Suspects of Indonesia’s forest and land fires largely comprise S’pore and M’sian firms: Environment and Forestry Ministry Director-General

Photo: Jakarta Post

A large number of the companies being investigated by the Indonesia’s Ministry of Environment and Forestry (KLHK) for their involvement in forest and land fires leading to haze are foreign ones, including those from Singapore.

Indonesian daily Tempo reported Wed (2 Oct) that two of the 20 foreign companies that have been publicly identified by KLHK as suspects are Singapore-based palm oil company PT AUS in Katingan in Central Kalimantan, and foreign equity participation (PMA) company PT NPC in East Kutai in East Kalimantan.

Three other foreign companies that were labelled as suspects by the Ministry are based in Malaysia, namely PT AER and PT ABP in Ketapang in West Kalimantan, and PT IGP in Landak in West Kalimantan.

Director-General of Law Enforcement of the Ministry of Environment and Forestry Rasio Ridho Sani told reporters on Tue (1 Oct): “Of the 64 we have sealed, there are 20 temporary companies. Most of them are from Malaysia and Singapore.”

CNN Indonesia reported that according to data by KLHK, nine of the firms are Singapore-based, six are from Malaysia, one from Hong Kong, and four others were not stated.

44 other companies, while bearing the status of “domestic investment”, were headed by Singaporeans and Malaysians, CNN Indonesia reported Rasio as saying.

Rasio insisted that Indonesia’s authorities will punish offenders accordingly should they be found guilty of being involved in causing the haze, regardless whether the company originated locally or abroad.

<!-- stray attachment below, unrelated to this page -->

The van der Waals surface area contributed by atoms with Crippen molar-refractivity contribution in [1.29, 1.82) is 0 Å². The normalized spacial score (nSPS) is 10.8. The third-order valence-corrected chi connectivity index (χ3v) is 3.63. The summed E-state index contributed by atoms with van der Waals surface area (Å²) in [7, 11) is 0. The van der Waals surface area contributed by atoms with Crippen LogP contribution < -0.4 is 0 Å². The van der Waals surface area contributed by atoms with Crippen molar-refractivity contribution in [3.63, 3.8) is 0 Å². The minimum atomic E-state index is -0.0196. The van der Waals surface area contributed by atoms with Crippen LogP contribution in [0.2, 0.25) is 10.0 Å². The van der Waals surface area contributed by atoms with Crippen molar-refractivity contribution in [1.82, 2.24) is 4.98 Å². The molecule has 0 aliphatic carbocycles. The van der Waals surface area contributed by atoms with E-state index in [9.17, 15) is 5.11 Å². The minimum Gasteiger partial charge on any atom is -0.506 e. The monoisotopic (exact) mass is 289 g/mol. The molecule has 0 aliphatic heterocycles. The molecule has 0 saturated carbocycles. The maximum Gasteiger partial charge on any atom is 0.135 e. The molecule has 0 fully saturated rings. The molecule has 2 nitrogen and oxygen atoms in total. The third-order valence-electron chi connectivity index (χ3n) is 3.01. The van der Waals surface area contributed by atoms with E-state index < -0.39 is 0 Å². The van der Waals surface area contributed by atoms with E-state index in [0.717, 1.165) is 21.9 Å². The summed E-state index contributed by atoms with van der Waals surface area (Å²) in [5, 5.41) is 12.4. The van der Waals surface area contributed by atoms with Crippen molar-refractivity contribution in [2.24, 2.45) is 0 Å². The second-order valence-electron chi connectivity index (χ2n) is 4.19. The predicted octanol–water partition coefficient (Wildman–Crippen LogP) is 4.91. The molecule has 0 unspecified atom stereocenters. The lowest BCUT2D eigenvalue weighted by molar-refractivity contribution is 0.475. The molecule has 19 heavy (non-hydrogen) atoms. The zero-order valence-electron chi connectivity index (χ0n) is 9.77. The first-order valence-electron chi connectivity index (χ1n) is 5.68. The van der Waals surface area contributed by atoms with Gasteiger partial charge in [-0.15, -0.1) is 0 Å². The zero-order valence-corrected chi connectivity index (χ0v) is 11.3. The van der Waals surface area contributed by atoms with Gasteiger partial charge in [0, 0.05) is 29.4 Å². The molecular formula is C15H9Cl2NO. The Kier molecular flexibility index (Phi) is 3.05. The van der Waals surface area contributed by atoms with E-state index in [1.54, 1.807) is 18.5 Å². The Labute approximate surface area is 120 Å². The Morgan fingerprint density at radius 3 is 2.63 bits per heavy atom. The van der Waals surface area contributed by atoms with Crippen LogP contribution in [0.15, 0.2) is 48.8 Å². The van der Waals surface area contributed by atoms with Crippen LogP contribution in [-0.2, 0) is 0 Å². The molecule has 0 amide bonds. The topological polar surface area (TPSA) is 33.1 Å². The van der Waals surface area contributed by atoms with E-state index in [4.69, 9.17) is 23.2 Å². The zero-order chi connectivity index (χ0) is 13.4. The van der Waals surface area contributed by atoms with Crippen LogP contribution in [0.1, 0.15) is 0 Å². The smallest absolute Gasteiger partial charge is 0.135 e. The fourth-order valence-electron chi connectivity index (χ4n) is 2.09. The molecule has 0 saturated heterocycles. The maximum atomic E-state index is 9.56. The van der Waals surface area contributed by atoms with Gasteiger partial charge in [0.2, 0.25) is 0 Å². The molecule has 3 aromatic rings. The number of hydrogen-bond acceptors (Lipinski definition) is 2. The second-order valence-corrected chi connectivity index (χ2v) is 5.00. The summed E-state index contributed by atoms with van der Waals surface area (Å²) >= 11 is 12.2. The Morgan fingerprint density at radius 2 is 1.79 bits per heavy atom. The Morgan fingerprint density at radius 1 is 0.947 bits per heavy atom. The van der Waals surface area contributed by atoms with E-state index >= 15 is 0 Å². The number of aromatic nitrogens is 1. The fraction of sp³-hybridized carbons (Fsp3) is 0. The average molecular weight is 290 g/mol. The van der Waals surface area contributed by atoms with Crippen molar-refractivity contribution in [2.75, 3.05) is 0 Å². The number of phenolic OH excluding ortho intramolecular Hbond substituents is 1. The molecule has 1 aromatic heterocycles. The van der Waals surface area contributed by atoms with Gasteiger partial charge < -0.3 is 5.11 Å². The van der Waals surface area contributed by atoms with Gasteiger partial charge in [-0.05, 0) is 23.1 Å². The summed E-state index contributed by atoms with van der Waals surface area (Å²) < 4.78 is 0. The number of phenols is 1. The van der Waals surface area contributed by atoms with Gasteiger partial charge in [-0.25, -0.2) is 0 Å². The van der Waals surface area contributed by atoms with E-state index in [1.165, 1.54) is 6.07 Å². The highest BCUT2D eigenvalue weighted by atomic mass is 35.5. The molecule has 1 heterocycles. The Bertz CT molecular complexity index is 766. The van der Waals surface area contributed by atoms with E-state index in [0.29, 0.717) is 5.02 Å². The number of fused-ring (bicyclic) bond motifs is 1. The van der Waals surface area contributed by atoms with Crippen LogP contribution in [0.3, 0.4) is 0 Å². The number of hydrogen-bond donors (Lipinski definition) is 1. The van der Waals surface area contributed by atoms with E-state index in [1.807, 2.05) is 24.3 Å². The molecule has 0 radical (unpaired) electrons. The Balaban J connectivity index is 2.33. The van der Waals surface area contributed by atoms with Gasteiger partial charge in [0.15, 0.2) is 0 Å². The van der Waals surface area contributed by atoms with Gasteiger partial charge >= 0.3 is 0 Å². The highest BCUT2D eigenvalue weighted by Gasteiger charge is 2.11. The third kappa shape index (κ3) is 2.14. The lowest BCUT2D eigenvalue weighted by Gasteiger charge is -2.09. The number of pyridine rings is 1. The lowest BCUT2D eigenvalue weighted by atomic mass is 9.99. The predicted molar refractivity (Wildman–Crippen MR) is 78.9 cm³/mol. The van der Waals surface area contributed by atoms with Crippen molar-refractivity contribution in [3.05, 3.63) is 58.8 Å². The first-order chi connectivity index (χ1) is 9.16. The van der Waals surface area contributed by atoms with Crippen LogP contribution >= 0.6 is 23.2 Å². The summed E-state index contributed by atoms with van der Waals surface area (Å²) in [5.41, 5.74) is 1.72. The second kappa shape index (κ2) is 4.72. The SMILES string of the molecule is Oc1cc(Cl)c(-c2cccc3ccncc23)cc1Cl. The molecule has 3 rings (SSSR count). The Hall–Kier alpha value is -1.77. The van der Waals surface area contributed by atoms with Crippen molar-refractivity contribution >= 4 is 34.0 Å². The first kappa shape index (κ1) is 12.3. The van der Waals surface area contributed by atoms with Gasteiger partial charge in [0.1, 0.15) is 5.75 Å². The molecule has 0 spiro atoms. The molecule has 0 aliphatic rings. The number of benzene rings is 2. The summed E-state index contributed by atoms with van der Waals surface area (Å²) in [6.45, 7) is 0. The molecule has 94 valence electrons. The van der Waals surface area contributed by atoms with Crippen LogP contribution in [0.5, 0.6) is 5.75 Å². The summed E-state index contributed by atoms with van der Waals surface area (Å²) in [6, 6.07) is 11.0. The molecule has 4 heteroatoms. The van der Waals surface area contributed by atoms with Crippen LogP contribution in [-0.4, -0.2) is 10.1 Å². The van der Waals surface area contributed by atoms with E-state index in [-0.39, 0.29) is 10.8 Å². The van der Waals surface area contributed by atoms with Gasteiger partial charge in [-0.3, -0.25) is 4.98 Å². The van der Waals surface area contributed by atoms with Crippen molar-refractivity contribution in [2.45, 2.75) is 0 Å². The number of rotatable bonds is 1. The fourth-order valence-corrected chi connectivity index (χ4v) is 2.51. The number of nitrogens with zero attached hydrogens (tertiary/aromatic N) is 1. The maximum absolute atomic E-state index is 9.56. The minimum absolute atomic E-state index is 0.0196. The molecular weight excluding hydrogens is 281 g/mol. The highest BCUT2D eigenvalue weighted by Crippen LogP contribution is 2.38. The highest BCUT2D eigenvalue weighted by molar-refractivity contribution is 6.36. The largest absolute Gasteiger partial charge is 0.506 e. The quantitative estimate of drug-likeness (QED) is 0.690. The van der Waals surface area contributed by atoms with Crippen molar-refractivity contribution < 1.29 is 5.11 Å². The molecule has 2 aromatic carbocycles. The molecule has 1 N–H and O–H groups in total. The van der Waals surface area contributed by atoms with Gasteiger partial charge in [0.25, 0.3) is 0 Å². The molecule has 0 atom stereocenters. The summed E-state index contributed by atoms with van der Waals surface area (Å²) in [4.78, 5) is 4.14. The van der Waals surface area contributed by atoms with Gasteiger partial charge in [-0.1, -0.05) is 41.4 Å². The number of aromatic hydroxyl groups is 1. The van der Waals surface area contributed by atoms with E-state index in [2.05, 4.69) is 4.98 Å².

He added that corporations that are proven to be guilty cannot escape sanctions, as the Director-General of KLHK’s law enforcement department has the authority to obtain evidence pertaining to the location, time and area of ​​the open burning via forensic means.

“They won’t be able to run,” said Rasio.

Consequently, KLHK’s law enforcement seeks to create and impose additional penalties against companies, such as depriving them of profits as a result of their involvement in starting the forest fires to clear land for palm oil agriculture.

Rasio also urged Indonesia’s regional and district governments to routinely supervise corporations that have been granted licenses to carry out agricultural works.

He added that administrative sanctions should also be imposed urgently, as it is the fastest authoritative mechanism in dealing with the problem of forest fires compared to time-consuming civil and criminal instruments via the courts.

“We need to push the scale of administrative action against the licensing officials. They can stop activities of [errant] companies, as well as order the suspension of licences and even revoke said licences,” Rasio said.

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